Thursday, 4 June 2015

How to be a terrorist victim

Demonstration against ISIS in Hanover last year
photo: Bernd Schwabe in Hannover
It has been about forty years since I was a Royal Canadian Mounted Police Security Services operative (ex Canadian Intelligence, the equivalent of the British MI5). I volunteered for this work after I learned of a planned terrorist attack in Calgary that had targeted three downtown office buildings for bomb attacks. People commonly tell me about their problems, and I commonly try to help them. Sometimes, my help does nothing at all: three women have approached me with stories of spousal abuse but, despite my best efforts, I could nothing for any of them. The first time, I thought I had made a difference. The woman I worked with told me she was going to move out that very day, but she didn't, and the following morning she arrived at work with a fresh bruise on her face. I was really disappointed in myself. I was a teenager. What did I know?

So when a workmate told me that he had been invited to join a terrorist cell, I knew that any help I gave could not be just for him. Sure, I think I could have easily talked him out of it. He already had serious doubts, that's why he came to me. But what would it matter if I prevented the creation of another terrorist? There would be plenty more lining up to take his place. I realized that I would have to betray his trust and, after he left, I made a phone call to someone who would know who to contact.

The would-be terrorists were all Métis, a distinctive cultural group who had been politically active for a few years hoping for better representation. Genetically, they are a mix of European and First Nations people and their culture originated in the seventeenth century. The leader of the terrorist group was not Métis at all, but I did not know that at the time, neither did my workmate.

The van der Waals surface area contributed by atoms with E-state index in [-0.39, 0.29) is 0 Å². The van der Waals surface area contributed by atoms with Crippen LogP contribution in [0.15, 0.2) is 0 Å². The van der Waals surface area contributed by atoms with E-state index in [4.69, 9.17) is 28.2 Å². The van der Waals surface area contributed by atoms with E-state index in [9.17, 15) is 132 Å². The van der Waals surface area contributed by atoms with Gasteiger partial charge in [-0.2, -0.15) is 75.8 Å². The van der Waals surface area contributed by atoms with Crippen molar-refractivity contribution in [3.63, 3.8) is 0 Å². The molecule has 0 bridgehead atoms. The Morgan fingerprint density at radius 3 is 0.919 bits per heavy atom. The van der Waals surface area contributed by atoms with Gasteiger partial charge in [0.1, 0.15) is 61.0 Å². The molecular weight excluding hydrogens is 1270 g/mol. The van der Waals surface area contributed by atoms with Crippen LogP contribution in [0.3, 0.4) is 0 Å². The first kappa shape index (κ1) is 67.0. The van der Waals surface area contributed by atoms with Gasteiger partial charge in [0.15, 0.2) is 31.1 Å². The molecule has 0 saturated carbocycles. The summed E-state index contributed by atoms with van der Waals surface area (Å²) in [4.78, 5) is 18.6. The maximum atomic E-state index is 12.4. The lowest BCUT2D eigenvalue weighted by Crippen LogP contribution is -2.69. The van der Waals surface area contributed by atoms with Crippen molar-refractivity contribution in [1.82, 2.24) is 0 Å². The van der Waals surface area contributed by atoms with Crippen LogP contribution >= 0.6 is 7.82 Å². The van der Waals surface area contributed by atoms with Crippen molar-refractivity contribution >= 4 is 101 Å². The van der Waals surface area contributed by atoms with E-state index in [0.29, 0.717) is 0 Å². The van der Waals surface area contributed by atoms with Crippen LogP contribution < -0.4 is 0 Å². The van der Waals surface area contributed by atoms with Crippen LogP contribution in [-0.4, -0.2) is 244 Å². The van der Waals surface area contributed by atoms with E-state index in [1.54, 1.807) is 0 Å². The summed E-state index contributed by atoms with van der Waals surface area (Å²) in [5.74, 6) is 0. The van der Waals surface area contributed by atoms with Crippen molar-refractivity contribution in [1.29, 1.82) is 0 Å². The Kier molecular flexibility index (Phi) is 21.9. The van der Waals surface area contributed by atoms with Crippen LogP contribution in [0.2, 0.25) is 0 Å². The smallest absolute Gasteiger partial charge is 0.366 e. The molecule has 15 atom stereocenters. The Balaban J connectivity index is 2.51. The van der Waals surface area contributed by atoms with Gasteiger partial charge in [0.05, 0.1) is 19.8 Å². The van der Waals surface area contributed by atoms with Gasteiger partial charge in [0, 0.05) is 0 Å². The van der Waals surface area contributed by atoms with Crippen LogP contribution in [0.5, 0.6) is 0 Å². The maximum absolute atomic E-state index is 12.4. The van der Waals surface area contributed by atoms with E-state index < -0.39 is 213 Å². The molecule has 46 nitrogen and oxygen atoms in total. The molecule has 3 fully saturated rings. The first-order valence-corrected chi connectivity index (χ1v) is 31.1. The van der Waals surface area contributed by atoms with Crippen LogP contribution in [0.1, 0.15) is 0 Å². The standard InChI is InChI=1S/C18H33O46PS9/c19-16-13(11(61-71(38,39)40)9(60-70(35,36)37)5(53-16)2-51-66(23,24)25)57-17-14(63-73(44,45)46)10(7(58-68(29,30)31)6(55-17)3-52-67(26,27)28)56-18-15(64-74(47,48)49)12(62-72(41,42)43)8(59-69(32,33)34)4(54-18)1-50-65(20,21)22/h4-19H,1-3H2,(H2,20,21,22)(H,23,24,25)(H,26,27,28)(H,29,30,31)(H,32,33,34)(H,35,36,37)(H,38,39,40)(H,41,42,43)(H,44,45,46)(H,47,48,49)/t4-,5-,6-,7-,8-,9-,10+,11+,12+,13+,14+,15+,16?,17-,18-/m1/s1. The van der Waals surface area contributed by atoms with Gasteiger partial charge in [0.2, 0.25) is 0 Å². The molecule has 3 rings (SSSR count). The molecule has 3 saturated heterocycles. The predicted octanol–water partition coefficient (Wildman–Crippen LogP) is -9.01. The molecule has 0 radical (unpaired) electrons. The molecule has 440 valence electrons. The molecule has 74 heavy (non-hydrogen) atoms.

I got a phone call after lunch. The conversation started like this:


"What time do you get off work?" the man's voice asked.

"Four-thirty" I replied.

"I'll meet you in the parking lot then, I'm driving a ...".

At no point did he give his name, nor who he worked for, nor what the phone call was really about. He didn't have to.

In the car, he flashed his badge and told me his rank and name and that the purpose of the RCMP Security Services was to guard against the Communist infiltration of Canada. He explained to me, as we started to go for a drive nowhere in particular, that as an SS agent he could never come into physical contact with anyone whom they were investigating and that such contact was only made via operatives. As the RCMP SS had been getting some bad press around that time, he addressed that problem too. He explained that were you to route a foreign agent through the Canadian justice system, several new agents would have replaced him or her before there was even a preliminary hearing. They did things their own way and it was the only practical way to operate. This was nothing new to me and I sympathized with him about the situation. Just over ten years after this, the SS was no more, being replaced by a civilian agency who would follow the letter of the law. Nowadays, they still call in the RCMP for "tricky cases" but not much is said about that...

He explained to me that the Métis terrorist group would have been started by a Communist agent, most likely KGB. Part of the Soviet organization would send agents to places where minority groups could be convinced to fight against perceived injustices through terrorist acts. He said that the real purpose was not in the creation of violence, but to spread fear and dissent, "to break the backbone of the country" as he put it. The KGB had no interest at all in any minority groups problems, such groups were nothing but cannon-fodder to them.